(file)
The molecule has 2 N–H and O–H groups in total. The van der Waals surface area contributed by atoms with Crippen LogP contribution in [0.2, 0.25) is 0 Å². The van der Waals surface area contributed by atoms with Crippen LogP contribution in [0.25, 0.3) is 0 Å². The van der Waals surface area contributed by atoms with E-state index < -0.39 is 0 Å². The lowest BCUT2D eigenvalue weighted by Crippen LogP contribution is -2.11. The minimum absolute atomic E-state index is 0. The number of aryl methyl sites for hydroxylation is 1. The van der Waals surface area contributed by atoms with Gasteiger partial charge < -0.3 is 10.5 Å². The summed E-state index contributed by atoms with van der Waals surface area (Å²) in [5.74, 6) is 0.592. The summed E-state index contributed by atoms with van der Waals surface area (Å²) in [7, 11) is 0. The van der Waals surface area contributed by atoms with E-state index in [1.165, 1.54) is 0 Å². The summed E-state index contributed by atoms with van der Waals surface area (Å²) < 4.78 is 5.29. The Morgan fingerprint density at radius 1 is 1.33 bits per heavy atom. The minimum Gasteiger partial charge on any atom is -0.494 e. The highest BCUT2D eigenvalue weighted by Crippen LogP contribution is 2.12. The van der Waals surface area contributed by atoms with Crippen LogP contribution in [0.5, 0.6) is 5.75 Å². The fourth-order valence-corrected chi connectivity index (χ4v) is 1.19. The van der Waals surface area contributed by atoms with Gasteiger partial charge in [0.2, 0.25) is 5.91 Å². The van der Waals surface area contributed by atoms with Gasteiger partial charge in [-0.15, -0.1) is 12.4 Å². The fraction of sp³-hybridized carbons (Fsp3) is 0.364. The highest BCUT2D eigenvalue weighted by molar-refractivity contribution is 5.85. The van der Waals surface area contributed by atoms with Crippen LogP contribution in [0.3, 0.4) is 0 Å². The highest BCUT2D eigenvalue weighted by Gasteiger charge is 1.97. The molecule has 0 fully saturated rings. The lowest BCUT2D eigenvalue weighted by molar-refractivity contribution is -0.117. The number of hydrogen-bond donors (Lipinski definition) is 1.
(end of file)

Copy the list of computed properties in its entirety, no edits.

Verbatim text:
The molecule has 2 N–H and O–H groups in total. The van der Waals surface area contributed by atoms with Crippen LogP contribution in [0.2, 0.25) is 0 Å². The van der Waals surface area contributed by atoms with Crippen LogP contribution in [0.25, 0.3) is 0 Å². The van der Waals surface area contributed by atoms with E-state index < -0.39 is 0 Å². The lowest BCUT2D eigenvalue weighted by Crippen LogP contribution is -2.11. The minimum absolute atomic E-state index is 0. The number of aryl methyl sites for hydroxylation is 1. The van der Waals surface area contributed by atoms with Gasteiger partial charge < -0.3 is 10.5 Å². The summed E-state index contributed by atoms with van der Waals surface area (Å²) in [5.74, 6) is 0.592. The summed E-state index contributed by atoms with van der Waals surface area (Å²) in [7, 11) is 0. The van der Waals surface area contributed by atoms with E-state index in [1.165, 1.54) is 0 Å². The summed E-state index contributed by atoms with van der Waals surface area (Å²) < 4.78 is 5.29. The Morgan fingerprint density at radius 1 is 1.33 bits per heavy atom. The minimum Gasteiger partial charge on any atom is -0.494 e. The highest BCUT2D eigenvalue weighted by Crippen LogP contribution is 2.12. The van der Waals surface area contributed by atoms with Crippen LogP contribution in [0.5, 0.6) is 5.75 Å². The fourth-order valence-corrected chi connectivity index (χ4v) is 1.19. The van der Waals surface area contributed by atoms with Gasteiger partial charge in [0.2, 0.25) is 5.91 Å². The van der Waals surface area contributed by atoms with Gasteiger partial charge in [-0.15, -0.1) is 12.4 Å². The fraction of sp³-hybridized carbons (Fsp3) is 0.364. The highest BCUT2D eigenvalue weighted by molar-refractivity contribution is 5.85. The van der Waals surface area contributed by atoms with Crippen LogP contribution in [0.3, 0.4) is 0 Å². The highest BCUT2D eigenvalue weighted by Gasteiger charge is 1.97. The molecule has 0 fully saturated rings. The lowest BCUT2D eigenvalue weighted by molar-refractivity contribution is -0.117. The number of hydrogen-bond donors (Lipinski definition) is 1.